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Latin America and the social contract : patterns of social spending and taxation

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  • Breceda, Karla
  • Rigolini, Jamele
  • Saavedra, Jaime

Abstract

This paper presents an incidence analysis of both social spending and taxation for seven Latin American countries, the United Kingdom, and the United States. The analysis shows that Latin American countries are headed de facto toward a minimalist welfare state similar to the one in the United States, rather than toward a stronger, European-like welfare state. Specifically, both in Latin America and in the United States, social spending remains fairly flat across income quintiles. On the taxation side, high income inequality causes the rich tobear most of the taxation burden. This causes a vicious cycle where the rich oppose the expansion of the welfare state (as they bear most of its burden without receiving much back), which in turn maintains long-term inequalities. The recent increased socioeconomic instability in many Latin American countries shows nonetheless a real need for a stronger welfare state, which, if unanswered, may degenerate into short-term and unsustainable policies. The case of Chile suggests that a way out from this apparent dead end can be found, as elites may be willing to raise their contribution to social spending if this can lead to a more stable social contract.

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Bibliographic Info

Paper provided by The World Bank in its series Policy Research Working Paper Series with number 4604.

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Date of creation: 01 Apr 2008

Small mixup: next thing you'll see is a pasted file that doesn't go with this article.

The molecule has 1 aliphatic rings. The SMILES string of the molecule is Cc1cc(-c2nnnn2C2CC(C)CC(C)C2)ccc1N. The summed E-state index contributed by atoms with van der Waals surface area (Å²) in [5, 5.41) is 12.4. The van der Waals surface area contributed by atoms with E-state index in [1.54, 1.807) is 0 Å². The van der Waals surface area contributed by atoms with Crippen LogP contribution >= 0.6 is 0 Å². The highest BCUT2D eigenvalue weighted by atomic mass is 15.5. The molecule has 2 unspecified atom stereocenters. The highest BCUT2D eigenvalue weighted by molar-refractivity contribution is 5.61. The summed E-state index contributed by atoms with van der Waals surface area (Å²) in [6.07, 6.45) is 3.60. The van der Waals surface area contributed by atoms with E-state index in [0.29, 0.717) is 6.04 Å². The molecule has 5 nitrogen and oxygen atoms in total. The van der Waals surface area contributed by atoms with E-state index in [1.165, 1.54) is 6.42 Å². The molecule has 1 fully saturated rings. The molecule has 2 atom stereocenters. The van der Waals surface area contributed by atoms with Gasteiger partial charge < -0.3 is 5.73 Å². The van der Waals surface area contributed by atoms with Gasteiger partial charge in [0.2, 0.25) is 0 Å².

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Handle: RePEc:wbk:wbrwps:4604

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Keywords: ; Public Sector Economics&Finance; Taxation&Subsidies; Economic Theory&Research; Services&Transfers to Poor;

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Cited by:
  1. Nora Lustig & Carola Pessino & John Scott, 2013. "The Impact of Taxes and Social Spending on Inequality and Poverty in Argentina, Bolivia, Brazil, Mexico, Peru and Uruguay: An Overview," Working Papers, Tulane University, Department of Economics 1313, Tulane University, Department of Economics.
  2. Nora Lustig, George Gray-Molina, Sean Higgins, Miguel Jaramillo, Wilson Jiménez, Veronica Paz, Claudiney Pereira, Carola Pessino, John Scott, and Ernesto Yañez, 2012. "The Impact of Taxes and Social Spending on Inequality and Poverty in Argentina, Bolivia, Brazil, Mexico, and Peru: A Synthesis of Results," Working Papers, Center for Global Development 311, Center for Global Development.
  3. Barrientos, Armando, 2011. "On the Distributional Implications of Social Protection Reforms in Latin America," Working Paper Series, World Institute for Development Economic Research (UNU-WIDER) UNU-WIDER Research Paper , World Institute for Development Economic Research (UNU-WIDER).
  4. Goñi, Edwin & Humberto López, J. & Servén, Luis, 2011. "Fiscal Redistribution and Income Inequality in Latin America," World Development, Elsevier, Elsevier, vol. 39(9), pages 1558-1569, September.
  5. Nora Lustig, 2011. "Fiscal policy and income redistribution in Latin America: Challenging the conventional wisdom," Working Papers 227, ECINEQ, Society for the Study of Economic Inequality.
  6. World Bank, 2010. "Uruguay - Equality of Opportunity : Achievements and Challenges," World Bank Other Operational Studies 2985, The World Bank.
  7. Nora Lustig, 2011. "Commitment to Equity Assessment (CEQ) A Diagnostic Framework to Assess Governments' Fiscal Policies Handbook," Working Papers, Tulane University, Department of Economics 1119, Tulane University, Department of Economics.
  8. Roberto Dell’Anno, 2010. "Institutions and human development in the Latin American informal economy," Constitutional Political Economy, Springer, Springer, vol. 21(3), pages 207-230, September.
  9. Cornia, Giovanni Andrea & Martorano, Bruno, 2011. "A New Fiscal Pact, Tax Policy Changes and Income Inequality," Working Paper Series, World Institute for Development Economic Research (UNU-WIDER) UNU-WIDER Research Paper , World Institute for Development Economic Research (UNU-WIDER).
  10. Cuesta, Jose & Kabaso, Pamela & Suarez-Becerra, Pablo, 2012. "How pro-poor and progressive is social spending in Zambia ?," Policy Research Working Paper Series 6052, The World Bank.

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